TUM scientists develop method to prevent day-old chicks from being killed
For economic reasons, around 50 million male chicks die every year in Germany because they do not lay eggs and provide poor meat. Several teams are looking for alternatives to stop the killing of day-old male chicks. Scientists at the Technical University of Munich (TUM) have developed a method for non-invasive fertility and sex determination that was currently patented - a breakthrough in the search for an alternative to chick killing.
TUM: What is special about your method in comparison with previously presented procedures that work with a laser or a puncture of the egg, for example?
Professors Benjamin Schusser and Axel Haase: What is special about our method is that, unlike other technologies, it completely dispenses with opening the eggshell. With the help of magnetic resonance imaging, we determine both sex and fertilization status contact-free and non-invasively. Thus, the embryo is not disturbed in development and there is no potential entry point for germs into the egg, as is the case with other methods of sex determination. Furthermore, with magnetic resonance imaging, we're using a technology that has been tested millions of times in human medicine and has no negative effects on the organism.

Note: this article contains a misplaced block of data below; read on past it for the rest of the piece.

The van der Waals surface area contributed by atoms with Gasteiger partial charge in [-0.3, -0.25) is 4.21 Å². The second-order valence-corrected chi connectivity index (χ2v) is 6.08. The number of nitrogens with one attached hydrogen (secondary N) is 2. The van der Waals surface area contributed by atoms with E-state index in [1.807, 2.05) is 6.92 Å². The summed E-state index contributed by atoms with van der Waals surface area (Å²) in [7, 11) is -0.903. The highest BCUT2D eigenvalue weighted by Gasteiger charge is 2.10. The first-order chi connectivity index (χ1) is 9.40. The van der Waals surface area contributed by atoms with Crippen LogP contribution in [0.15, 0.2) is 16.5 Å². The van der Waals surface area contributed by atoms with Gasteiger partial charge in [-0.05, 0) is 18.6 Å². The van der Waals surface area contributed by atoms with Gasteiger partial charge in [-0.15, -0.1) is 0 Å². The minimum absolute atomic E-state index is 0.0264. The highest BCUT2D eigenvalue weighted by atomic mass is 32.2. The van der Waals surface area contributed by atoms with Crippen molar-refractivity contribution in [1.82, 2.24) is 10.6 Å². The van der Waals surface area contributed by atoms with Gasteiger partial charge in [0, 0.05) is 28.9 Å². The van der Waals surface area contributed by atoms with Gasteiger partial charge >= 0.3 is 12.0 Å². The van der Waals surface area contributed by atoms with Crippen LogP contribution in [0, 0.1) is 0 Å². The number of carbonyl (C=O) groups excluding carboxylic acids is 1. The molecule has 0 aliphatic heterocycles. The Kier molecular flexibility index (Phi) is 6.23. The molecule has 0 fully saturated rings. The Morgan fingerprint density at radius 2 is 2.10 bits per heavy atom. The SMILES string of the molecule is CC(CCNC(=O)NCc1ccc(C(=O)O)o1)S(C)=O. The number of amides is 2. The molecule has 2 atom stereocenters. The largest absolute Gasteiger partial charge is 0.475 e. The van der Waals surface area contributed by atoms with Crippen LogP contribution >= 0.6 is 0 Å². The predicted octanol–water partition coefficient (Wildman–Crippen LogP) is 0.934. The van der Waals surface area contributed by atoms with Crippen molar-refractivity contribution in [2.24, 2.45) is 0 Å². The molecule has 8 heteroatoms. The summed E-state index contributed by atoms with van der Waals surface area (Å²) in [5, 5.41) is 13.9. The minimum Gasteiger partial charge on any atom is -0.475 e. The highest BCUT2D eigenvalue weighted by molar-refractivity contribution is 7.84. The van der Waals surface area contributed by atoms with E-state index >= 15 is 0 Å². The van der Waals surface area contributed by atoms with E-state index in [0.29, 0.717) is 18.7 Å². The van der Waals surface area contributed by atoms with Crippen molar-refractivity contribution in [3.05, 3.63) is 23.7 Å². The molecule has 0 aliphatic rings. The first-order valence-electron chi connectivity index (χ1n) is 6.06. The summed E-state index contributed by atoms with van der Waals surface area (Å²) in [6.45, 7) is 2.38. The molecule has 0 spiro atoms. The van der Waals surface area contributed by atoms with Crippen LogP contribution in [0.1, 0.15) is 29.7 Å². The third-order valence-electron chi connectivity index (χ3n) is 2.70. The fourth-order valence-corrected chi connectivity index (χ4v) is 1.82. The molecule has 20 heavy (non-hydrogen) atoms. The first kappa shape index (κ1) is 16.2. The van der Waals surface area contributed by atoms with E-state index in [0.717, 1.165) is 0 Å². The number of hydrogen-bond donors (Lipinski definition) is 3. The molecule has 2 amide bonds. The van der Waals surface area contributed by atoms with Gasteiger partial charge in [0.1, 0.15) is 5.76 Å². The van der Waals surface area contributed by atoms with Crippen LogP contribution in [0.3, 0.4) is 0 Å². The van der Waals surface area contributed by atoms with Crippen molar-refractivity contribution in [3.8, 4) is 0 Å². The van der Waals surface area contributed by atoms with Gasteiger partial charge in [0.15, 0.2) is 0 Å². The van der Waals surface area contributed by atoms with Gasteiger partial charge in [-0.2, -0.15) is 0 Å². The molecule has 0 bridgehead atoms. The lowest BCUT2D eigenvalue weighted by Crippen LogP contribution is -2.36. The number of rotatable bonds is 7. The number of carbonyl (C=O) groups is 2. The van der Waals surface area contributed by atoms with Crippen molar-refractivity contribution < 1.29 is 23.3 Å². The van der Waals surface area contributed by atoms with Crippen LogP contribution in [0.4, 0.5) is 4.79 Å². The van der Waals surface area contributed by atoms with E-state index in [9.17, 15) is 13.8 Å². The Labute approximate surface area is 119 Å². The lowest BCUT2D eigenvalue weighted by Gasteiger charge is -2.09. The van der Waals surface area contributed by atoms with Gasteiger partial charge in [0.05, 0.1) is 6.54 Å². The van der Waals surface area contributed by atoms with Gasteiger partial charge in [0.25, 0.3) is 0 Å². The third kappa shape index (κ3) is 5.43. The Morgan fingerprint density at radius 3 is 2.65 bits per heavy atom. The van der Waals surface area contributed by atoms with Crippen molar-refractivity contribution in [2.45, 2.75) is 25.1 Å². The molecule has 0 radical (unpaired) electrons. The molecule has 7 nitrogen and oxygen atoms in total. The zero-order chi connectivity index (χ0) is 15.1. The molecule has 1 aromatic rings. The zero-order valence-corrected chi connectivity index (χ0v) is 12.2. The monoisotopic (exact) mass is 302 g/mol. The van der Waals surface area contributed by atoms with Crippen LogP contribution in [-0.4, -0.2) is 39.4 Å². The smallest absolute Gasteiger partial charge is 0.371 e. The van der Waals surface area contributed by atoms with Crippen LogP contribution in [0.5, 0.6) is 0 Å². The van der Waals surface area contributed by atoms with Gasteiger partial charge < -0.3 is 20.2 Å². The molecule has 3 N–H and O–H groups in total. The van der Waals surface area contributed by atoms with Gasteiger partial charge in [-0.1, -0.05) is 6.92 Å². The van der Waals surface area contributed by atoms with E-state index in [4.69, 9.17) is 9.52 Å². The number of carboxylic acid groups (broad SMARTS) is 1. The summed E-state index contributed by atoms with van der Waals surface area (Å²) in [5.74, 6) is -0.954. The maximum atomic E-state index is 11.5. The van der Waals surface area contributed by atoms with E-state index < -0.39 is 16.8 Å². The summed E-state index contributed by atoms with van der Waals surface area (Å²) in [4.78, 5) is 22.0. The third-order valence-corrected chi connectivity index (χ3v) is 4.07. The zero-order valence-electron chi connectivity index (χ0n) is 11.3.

How early must the sex of the embryos in the egg be determined in order to be able to act in the interests of animal welfare?
Schusser/ Haase: To date, there exists little reliable data regarding the pain perception of developing chicken embryos. In a statement by the Scientific Services of the German Bundestag (WD) dated 7/31/2017, it is assumed that no sensations are possible before the seventh day of development and that pain perception can safely be assumed to exist from the 15th day of development. For the period between the 7th and 15th day of development, there are opposing opinions, so no conclusive statement is possible. In general, it is desirable to determine the sex as early as possible before the seventh day of development in chicken eggs.
The complete interview on TUM.de